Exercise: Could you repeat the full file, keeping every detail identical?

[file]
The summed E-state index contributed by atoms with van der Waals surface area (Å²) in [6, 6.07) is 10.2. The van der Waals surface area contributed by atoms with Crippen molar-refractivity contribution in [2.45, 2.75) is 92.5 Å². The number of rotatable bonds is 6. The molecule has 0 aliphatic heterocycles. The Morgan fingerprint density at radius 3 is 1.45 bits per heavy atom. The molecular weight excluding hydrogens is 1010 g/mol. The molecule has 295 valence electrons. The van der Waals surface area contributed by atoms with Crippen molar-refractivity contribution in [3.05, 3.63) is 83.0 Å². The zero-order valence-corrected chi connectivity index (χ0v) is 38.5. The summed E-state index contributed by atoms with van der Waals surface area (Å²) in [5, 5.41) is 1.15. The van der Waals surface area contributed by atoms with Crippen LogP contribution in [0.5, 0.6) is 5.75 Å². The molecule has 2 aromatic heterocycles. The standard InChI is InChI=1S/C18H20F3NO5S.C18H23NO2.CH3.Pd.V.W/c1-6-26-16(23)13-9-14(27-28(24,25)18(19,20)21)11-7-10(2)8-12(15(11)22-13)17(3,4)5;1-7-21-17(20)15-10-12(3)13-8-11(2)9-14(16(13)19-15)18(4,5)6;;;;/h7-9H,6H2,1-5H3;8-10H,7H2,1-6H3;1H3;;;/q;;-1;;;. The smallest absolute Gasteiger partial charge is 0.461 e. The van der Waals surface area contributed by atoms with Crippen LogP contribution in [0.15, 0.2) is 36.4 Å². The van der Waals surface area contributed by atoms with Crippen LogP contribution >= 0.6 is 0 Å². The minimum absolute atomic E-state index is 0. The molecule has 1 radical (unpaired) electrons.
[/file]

The summed E-state index contributed by atoms with van der Waals surface area (Å²) in [6, 6.07) is 10.2. The van der Waals surface area contributed by atoms with Crippen molar-refractivity contribution in [2.45, 2.75) is 92.5 Å². The number of rotatable bonds is 6. The molecule has 0 aliphatic heterocycles. The Morgan fingerprint density at radius 3 is 1.45 bits per heavy atom. The molecular weight excluding hydrogens is 1010 g/mol. The molecule has 295 valence electrons. The van der Waals surface area contributed by atoms with Crippen molar-refractivity contribution in [3.05, 3.63) is 83.0 Å². The zero-order valence-corrected chi connectivity index (χ0v) is 38.5. The summed E-state index contributed by atoms with van der Waals surface area (Å²) in [5, 5.41) is 1.15. The van der Waals surface area contributed by atoms with Crippen LogP contribution in [0.5, 0.6) is 5.75 Å². The molecule has 2 aromatic heterocycles. The standard InChI is InChI=1S/C18H20F3NO5S.C18H23NO2.CH3.Pd.V.W/c1-6-26-16(23)13-9-14(27-28(24,25)18(19,20)21)11-7-10(2)8-12(15(11)22-13)17(3,4)5;1-7-21-17(20)15-10-12(3)13-8-11(2)9-14(16(13)19-15)18(4,5)6;;;;/h7-9H,6H2,1-5H3;8-10H,7H2,1-6H3;1H3;;;/q;;-1;;;. The smallest absolute Gasteiger partial charge is 0.461 e. The van der Waals surface area contributed by atoms with Crippen LogP contribution in [0.15, 0.2) is 36.4 Å². The van der Waals surface area contributed by atoms with Crippen LogP contribution >= 0.6 is 0 Å². The minimum absolute atomic E-state index is 0. The molecule has 1 radical (unpaired) electrons.